Born in January of 1900 in Allatoona, Georgia, Clayton McMichen had his great success recording with Gid Tanner and the Skillet Lickers and Hometown Boys, and also as a solo artist. His solo effort performance of “Grave In The Pines” is a starkly sweet and sincere lament to a fallen love. McMichen performed regularly in Louisville, Kentucky until retiring in 1955, and later returning to the stage at the Newport Folk Festival in 1964.
The great Leadbelly, with one of his classic sides that helped define American music in the 20th century and beyond. Over his own distinctive, relaxed guitar accompaniment, Leadbelly’s vocal on this recording is simply magnificent. Widely revered by music fans and covered by blues scholars, “Where Did You Sleep Last Night?” was also sung by Kurt Cobain on Nirvana’s Unplugged album.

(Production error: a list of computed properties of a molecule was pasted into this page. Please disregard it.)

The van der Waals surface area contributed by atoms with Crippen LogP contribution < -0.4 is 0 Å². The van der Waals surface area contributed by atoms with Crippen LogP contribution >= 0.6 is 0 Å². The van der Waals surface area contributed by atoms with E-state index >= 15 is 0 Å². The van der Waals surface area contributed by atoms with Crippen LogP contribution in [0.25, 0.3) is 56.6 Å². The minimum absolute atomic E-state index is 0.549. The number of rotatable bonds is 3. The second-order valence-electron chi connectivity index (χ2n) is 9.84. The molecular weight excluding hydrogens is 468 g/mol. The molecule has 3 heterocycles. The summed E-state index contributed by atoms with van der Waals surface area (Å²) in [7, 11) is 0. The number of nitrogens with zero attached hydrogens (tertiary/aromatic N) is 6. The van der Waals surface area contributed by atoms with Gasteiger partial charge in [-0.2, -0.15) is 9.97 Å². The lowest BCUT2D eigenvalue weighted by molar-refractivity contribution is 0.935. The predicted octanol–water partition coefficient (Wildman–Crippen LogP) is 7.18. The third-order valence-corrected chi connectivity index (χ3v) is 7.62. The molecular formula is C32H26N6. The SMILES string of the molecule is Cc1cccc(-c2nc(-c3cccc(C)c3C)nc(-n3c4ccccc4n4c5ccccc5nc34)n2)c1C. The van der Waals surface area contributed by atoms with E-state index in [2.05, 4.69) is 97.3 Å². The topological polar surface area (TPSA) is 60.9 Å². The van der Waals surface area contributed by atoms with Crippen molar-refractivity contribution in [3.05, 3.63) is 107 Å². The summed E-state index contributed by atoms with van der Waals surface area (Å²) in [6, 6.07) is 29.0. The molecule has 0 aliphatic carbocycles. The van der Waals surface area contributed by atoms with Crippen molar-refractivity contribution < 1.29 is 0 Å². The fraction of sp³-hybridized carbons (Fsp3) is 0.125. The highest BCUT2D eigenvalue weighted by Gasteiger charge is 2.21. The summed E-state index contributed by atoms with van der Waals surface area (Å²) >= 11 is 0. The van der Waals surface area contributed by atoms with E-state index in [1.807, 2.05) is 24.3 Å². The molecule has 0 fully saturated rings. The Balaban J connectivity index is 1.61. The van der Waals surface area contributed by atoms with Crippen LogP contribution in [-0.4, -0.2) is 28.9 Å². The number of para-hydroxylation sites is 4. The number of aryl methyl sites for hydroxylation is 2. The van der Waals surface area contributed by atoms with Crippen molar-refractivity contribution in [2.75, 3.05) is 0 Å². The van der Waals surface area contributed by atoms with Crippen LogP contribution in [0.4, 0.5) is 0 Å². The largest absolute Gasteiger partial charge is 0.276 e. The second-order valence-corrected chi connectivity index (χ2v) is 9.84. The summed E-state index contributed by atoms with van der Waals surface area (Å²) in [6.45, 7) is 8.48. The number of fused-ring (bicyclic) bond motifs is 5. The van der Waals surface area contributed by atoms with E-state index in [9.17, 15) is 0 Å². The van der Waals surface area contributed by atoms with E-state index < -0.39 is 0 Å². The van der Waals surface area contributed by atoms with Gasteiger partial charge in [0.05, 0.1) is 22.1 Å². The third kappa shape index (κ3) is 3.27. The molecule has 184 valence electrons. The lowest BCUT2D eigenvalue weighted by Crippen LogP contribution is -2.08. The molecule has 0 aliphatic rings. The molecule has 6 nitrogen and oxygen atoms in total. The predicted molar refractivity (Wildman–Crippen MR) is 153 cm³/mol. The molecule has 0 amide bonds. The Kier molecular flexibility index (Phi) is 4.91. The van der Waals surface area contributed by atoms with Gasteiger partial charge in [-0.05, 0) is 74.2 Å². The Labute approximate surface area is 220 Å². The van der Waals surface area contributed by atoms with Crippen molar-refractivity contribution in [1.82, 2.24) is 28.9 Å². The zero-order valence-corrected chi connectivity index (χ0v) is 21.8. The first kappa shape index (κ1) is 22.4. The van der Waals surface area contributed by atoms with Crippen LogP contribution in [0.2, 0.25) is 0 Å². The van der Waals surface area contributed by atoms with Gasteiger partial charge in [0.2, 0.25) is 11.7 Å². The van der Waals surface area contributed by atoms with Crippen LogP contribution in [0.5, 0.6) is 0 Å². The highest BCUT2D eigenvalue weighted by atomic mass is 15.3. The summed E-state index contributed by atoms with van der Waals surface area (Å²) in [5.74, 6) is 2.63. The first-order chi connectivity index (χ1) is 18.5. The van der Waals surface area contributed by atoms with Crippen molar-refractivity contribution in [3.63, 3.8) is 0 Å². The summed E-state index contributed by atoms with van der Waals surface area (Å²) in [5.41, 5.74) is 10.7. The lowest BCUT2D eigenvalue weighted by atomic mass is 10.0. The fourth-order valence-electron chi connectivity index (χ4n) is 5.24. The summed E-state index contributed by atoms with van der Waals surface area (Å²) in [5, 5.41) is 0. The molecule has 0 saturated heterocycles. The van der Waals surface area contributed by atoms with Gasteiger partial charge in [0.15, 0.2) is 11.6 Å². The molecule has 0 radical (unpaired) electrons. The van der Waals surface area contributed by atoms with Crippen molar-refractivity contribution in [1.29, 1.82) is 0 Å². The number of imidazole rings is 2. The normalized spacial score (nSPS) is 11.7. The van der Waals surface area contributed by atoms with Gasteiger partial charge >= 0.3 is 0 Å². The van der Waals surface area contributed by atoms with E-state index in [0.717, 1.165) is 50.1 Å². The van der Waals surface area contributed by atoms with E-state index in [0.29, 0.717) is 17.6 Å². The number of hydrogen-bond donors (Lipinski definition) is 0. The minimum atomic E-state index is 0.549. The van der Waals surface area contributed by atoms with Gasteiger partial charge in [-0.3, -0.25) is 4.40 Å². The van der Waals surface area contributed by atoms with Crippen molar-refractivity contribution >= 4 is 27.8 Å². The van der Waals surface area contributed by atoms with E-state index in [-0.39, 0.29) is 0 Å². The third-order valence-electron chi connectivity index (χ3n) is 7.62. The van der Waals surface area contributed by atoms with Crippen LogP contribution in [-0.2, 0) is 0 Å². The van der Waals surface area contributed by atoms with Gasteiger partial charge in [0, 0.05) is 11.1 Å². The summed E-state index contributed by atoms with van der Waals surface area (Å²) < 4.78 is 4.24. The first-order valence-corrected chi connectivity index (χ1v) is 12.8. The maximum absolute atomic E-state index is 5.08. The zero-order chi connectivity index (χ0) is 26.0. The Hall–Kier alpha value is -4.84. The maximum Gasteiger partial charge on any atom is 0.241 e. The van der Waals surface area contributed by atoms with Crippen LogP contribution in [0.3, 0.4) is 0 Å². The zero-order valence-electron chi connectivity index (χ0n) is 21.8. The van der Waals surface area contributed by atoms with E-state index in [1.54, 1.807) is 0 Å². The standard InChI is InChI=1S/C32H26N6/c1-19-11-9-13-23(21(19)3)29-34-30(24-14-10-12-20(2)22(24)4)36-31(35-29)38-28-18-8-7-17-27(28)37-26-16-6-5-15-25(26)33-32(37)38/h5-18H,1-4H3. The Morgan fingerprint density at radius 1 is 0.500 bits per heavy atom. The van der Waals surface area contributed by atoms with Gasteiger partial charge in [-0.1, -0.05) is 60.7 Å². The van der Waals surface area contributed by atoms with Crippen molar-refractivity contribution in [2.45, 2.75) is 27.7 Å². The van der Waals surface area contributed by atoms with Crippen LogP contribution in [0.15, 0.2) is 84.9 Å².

Mississippi John Hurt sings on this thinly-veiled song about domestic violence in “Nobody’s Dirty Business.” According to John, the sadism works both ways. Eventually his woman leaves. But John writes her a letter begging her to come back. She eventually returns and I suspect the dynamic keeps cycling over and over again. An important message brought to you from way back in 1935 – sometimes relationships just plain old don’t work out.
Sloppy Henry puts so much soul into his singing you really believe every word. This recording is very old, but sounds contemporary. Good storytelling is timeless.
Although the subject matter of “One Dime Blues” may be cliche in the world of blues, no other artist has such a powerful cadence as the great Blind Lemon Jefferson. Jefferson’s quick-chords and toe-tapping rhythm is sharp juxtaposition with the song’s subject matter, each verse tackling the plight of the poor in the 1920s.